Now to assemble the model, put the stabilizer paper side down (sticks up) on the board, put some glue on the middle strip and put the tapered side of the motor stick on (the “slanty side” goes down) MAKING SURE IT CONTACTS AT BOTH FRONT AND REAR OF THE STABILIZER. Make sure the motor stick is square with the stabilizer, use something like a small clamp to hold it. Glue the rudder on the top of the motor stick, be sure it is square and straight. Put a small tab made from stiff paper on the back of the rudder (look on the plan for the place and shape). Find and mark the “CG” (center of gravity or balance point) as it shows on the plan. Slide the two small (orthodontic) rubber bands onto the motor stick, if the bands are small you may want to use 2 at each end of the wing mount stick. Put the wing mount on the top of the stick and use the bands to hold the wing in place with the “CG” marks lined up.
When making the motor, for the first flights, cut a strip just a bit longer than twice the rear hook to prop distance, tie the loop using either a square knot or an overhand knot. Whichever you use, wet the knot with saliva (nothing else will work here) before pulling tight, be sure to pull on all 4 strands equally and pull really tight. Be sure to lubricate the motor before trying to wind, baby oil, baby shampoo or liquid detergent will work but must be washed off after flying, then redone next time. I use a vinyl cleaner called “Son-of-a-Gun”, that doesn’t have to be cleaned off after flying.
When you fly the model, DO NOT THROW IT HARD, wind some turns into the motor, hold the propeller with one hand the model by the motor stick with the other, let go of the prop and GENTLY toss the model sideways to the wind.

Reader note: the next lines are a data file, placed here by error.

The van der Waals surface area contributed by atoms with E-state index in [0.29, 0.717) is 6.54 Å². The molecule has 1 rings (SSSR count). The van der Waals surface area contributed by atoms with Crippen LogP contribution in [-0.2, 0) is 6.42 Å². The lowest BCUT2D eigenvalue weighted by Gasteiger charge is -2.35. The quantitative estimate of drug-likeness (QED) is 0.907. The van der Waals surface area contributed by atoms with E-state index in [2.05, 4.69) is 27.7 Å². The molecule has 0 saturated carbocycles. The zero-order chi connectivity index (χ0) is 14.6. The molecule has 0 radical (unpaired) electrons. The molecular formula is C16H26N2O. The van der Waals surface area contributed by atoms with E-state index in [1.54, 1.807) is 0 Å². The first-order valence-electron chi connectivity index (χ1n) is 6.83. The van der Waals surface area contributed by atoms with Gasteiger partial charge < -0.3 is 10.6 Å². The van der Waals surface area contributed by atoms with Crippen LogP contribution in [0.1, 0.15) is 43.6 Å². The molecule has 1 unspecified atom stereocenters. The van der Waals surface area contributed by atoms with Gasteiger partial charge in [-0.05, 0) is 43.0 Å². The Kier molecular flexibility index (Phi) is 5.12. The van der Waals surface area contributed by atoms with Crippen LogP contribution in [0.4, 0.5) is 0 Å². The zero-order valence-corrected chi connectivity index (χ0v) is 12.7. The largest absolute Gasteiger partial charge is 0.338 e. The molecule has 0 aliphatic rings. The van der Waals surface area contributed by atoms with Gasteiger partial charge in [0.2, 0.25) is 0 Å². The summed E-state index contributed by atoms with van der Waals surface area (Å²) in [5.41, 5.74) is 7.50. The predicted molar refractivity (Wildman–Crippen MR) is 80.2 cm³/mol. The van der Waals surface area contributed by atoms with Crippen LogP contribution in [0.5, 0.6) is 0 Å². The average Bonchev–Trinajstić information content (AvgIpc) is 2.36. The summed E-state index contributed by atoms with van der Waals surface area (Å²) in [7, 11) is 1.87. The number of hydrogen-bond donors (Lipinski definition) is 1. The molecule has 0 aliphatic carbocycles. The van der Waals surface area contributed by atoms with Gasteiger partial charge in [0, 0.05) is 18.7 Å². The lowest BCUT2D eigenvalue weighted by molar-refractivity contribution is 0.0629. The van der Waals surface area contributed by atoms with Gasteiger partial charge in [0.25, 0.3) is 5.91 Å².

Wind about 100 turns, if the wing is set as shown on the plan the model should fly fairly well, then you can adjust as shown on the wing. Don’t move the wing very much when making this adjustment, the model is sensitive to small changes. When the model is properly adjusted it should fly with the nose very slightly pointed up and not waver up and down or dive towards the ground. They usually seem to try and fly in left circles, you can make it fly tighter left with the paper tab on the rudder (I cut one from the instruction sheet and glue it with gluestick). With that short motor and hand winding probably 400 to 500 turns is maximum, be careful and don’t let the rubber jam up on the propellor hook, it can break . If you can rig a way to ‘stretch’ the motor while winding then it’ll take about 800 turns.
After you have properly adjusted the model with about 300 turns on the motor, then If the model “stands on its tail” when you release it with full winds (500 or over), gently twist the plastic between the stick and prop sideways in the same direction the model is circling, that should cure the problem.
Don’t be afraid to contact me (firstname.lastname@example.org) if you have any question. If you want to build a different model, you probably won’t be able to buy anything locally, below are two companies that carry a nice line of good – not hard to build- models that are good flyers. I would not recommend trying to build a scale model of a real airplane until after you have built a few sport models as they are very hard to build
and get to fly.
These sites sell a good selection of kits by mail from easy to hard.